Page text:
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Summer Slumpin’

Ahh Summer. Slower, unstructured days, kids home, relaxing times. All good.keep-calm-and-relax-it-s-summer

Or not. Give me some structure and give it to me now.

My life is all about my kids. Literally. Despite my busy lifestyle and multiple career paths, my #1 job is to keep them fed, healthy and safe. During the school year, my days are completely structured with a schedule of maintaining my marketing business, training clients and keeping  the household afloat with quiet, focused time abound.

I have calculated that since the summer began (and we all know it began well before school ended), I have had exactly 17 minutes and 43 seconds to myself (ok, so maybe that’s a slight exaggeration). Not gonna lie, I have shed a few “I’m gonna lose my mind” tears. I am a mom that truly adores her children; yet I have found myself not being able to focus with a clear mind for more than 5 seconds (I refer to it as “mom ADD”) or have any “me” time. The struggle is real.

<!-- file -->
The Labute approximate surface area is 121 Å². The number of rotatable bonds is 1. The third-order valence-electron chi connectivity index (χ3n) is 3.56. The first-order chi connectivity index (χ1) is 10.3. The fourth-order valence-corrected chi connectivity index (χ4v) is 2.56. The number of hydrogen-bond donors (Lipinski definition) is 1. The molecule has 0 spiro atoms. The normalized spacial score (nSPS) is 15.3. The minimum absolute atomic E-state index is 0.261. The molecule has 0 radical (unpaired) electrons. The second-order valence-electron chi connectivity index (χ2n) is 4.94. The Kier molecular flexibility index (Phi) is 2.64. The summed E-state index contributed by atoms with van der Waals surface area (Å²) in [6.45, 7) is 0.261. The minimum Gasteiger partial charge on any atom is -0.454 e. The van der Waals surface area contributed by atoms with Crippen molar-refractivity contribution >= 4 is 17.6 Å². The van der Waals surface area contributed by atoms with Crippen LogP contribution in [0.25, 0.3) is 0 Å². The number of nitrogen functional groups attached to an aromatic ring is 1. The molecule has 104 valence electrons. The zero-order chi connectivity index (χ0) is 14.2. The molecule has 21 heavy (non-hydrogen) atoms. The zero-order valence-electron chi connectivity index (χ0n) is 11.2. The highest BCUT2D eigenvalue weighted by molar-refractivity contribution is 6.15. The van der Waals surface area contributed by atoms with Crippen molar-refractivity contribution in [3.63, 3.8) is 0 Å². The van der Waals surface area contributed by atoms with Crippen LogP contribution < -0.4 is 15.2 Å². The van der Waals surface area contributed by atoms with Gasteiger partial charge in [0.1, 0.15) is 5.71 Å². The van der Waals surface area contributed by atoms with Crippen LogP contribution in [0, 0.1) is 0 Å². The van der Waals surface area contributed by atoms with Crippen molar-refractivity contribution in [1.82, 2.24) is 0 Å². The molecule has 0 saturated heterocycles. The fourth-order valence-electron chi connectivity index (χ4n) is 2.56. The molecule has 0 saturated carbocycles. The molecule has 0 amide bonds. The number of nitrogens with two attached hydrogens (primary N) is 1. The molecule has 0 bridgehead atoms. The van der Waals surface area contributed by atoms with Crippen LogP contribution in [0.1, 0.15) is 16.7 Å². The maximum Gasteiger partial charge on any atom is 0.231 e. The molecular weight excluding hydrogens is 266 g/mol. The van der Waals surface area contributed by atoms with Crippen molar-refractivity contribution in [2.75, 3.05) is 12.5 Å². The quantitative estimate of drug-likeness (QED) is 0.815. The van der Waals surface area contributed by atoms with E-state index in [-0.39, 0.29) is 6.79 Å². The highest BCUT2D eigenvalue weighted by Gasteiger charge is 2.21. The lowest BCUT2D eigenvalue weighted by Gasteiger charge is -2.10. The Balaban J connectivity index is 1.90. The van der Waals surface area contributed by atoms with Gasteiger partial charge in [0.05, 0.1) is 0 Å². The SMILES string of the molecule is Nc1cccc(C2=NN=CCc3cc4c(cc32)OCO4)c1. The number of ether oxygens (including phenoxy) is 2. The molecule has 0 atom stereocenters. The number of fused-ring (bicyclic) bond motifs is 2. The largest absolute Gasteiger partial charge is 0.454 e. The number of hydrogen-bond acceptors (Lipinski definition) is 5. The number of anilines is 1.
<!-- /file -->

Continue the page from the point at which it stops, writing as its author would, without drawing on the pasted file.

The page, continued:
The luxury of healthy meal planning is out the window (mostly because the kids eat me out of house and home 12 hours a day) since we are at sport practices/games 6-7 nights of the week –  so dinner is typically at 4:30 or 8:00 pm and although in the category of healthy, it’s something quick and easily digestible. No time for mama to truly feed (or eat) a proper meal.  I find myself grabbing and picking all day – just to sustain enough energy to plow through.

Although I am (somehow) able to maintain regular workouts, I feel out of sorts and exhausted trying to add some normalcy to my days.

Sound familiar?

So, you ask…”What’s the solution?”

Let it go…Let it gooooo…Summer is the exact right time to loosen up your schedule. To enjoy the moment. To realize time is precious and the future is promising. Instead of fighting it, try to embrace it.

Some tips on how to make the most out of the unstructured-ness:

  1. Continue to fuel your body with as much healthy food as possible. Even if it’s grab-n-go try to choose unprocessed, organic and non-GMO. Tried to avoid eating out more than 2x’s per week.
  2. Keep physical. Kids home and can’t get to a class? Try the free 7-Minute Workout on iTunes or load the Nike Trainer app and get it done in your home. Aim for 3 really challenging workouts/week.
  3. Carve out YOU time….away from the kids. Away from noise. Designate your evenings to reading a book in a quiet space. Get up early to have an hour of quiet time with you and your coffee.